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Scarecrow and the Rooks - A Quartet
larrylark

Rooks Landing In January.
 1
 
 
Rooks fly onto the field
 2
cawing through their polished beaks.
 3
Scarecrow? Swear he seemed to slowly move,
 4
sliding sideways, did he really stir?
 5
The blur as I curse unsteady eyes
 6
Wind filled with tears and tricks of the light.
 7
 
 
He stand obscured in a  float of glossy feathers,
 8
morbid figure slaps entrails in shrouding mist,
 9
tosses listless breasts towards worm infested
 10
soil in the bowels of dark earth, blood sprays like oil
 11
from machines, as some return to toil on winter nests.
 12
 
 
 
 
 
 
The Collector
 13
 
 
In a hollow recess of the knotted tree,
 14
eggs crack between feather and fur.
 15
Scarecrow wakes up early in the dark,
 16
turns to trail his pole outside his lair.
 17
Fault lines mine the sodden turf,
 18
he stares towards distant shapes
 19
suspended high in far off trees.
 20
 
 
Fences creak in bleak and cursing winds.
 21
He climbs to nests, twig tied finger reaches in.
 22
Plucks warm eggs while circling rooks caw,
 23
escaping from his clutches and their homes.
 24
As he returns the farmer stirs in sleep.
 25
 
 
He starts at five, the scarecrow plants his stick.
 26
Zig- zag path fires the tracks he made,
 27
staring out of corduroy cloth eyes,
 28
waiting for the rooks to sail close by.
 29
 
 
 
 
The Field
 30
 
 
Jagg’d against a flat grey sky,
 31
the splintered hands of scarecrow
 32
slash at the horizon.
 33
Eyes sightless, wide,
 34
his ragged coat spawns eddies
 35
riding a cold wind.
 36
No thought,
 37
pure instinct drives his arms,
 38
he arcs into the setting sun.
 39
 
 
The field turns black,
 40
the rooks disguised now come,
 41
their razor beaks, sharpened knives,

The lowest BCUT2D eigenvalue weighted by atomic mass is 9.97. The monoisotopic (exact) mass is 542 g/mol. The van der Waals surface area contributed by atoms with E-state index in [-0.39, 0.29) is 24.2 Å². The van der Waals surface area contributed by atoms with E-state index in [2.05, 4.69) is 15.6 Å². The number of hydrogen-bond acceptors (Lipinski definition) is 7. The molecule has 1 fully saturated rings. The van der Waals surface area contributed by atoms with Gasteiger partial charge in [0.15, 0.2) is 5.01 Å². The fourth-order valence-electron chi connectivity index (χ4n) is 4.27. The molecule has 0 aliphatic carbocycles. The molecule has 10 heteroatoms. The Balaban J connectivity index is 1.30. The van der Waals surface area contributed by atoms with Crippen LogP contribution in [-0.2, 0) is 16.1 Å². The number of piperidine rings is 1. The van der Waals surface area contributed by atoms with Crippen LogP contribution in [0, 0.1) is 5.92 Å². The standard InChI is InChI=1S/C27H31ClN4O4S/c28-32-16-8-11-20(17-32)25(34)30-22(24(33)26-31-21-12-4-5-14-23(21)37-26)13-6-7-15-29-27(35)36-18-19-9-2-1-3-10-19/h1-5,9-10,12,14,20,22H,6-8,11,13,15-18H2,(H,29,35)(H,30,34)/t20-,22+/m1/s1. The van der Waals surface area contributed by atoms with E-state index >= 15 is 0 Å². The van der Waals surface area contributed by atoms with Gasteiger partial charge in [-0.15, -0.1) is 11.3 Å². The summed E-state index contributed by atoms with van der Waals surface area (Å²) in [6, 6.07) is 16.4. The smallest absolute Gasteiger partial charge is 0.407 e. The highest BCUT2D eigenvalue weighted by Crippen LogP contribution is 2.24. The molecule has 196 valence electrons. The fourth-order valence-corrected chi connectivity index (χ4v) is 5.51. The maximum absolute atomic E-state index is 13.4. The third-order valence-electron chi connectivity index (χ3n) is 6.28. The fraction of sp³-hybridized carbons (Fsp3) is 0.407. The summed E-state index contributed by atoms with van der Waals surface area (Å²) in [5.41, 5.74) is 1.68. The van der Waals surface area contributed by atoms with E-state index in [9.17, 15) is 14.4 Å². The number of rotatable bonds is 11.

42
to tear apart his wooden chest
 43
and take his heart.
 44
Dropping from his holed pockets,
 45
in a furrow underneath his pole,
 46
the young rooks feed on membrane
 47
as they struggle free
 48
and flee on foot to their waiting rookery.
 49
 
 
 
 
The Remains.
 50
 
 
Cloth of coat shredded,
 51
Burton’s logo’s vermilion patch
 52
bathes in its own light.
 53
Splintered pole, battered hat holed,
 54
one twig constructed thumb
 55
bound, constrained in its string.
 56
Ragged trousers half buried under lumber
 57
where the stench of death will linger.
 58
 
 
The Rooks, further depleted,
 59
retire to their nests.
 60
Two corduroy eyes bung holes
 61
against cold eastern skies
 62
bringing mornings light.
 63
Splints of branches, twine,
 64
bind tight their homes.
 65
The scarecrow’s parts
 66
lie among them.
 67
The smallest bird is warmed
 68
among remnants
 69
of his sap stained shirt.
 70

25 Jan 08

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Comments:

oh my Larry. i can't believe i just read this.

this is so complicated. the length doesn't even do anything for the complexity! and length is such a good complexity-builder!

i'm sorry no one has commented yet. i hope you weren't expecting anybody else, because it's just crazy old listen.

this poem is a bit crazy itself; well, at least as far as certain lines, such as

to tear apart his wooden chest
and take his heart ...

lines that are of course just grand. i will be needing to read this again. the description is incredible. i don't know if it is the sequencing that makes this seem complicated, or the words are just extremely compact, but do i venture to say that you accomplished something just in the first quartet that you haven't accomplished before in your other good poems?

anyway, more people should comment. this is just awesome. worth reading excessively, i'm afraid.
 — listen

Dear Listen

Thanks for your astute and inspirational comments. I kind of wanted to write a dark fantasy poem about the inherently cruel and predatory nature of the natural world where flight from danger and kill to survive seem to be essential prerequisites. I envisaged the action taking place in a bare and empty landscape with a few trees standing stark and bare on the horizon and the best the light gets is barely above twilight before plunging into total darkness without moon or stars. A bitingly cold wind is constantly howling across the ploughed fields seperated by low barbed wire fences , a bit like the setting might be for a Beckett play and against this background a vicious fight for survival takes place. There may be other things tossed in there but my primary object was to create an atmosphere of foreboding and fear where the threat of death is ever present.

Larry dressed like one Lark
 — larrylark

Dear Listen

I care not about interest or lack of it but saying that there are a lot of people who post here including you whose views I respect , suggestions I acknowledge, and who provide me with inspiration.

Larry three cheers for PC Lark
 — larrylark

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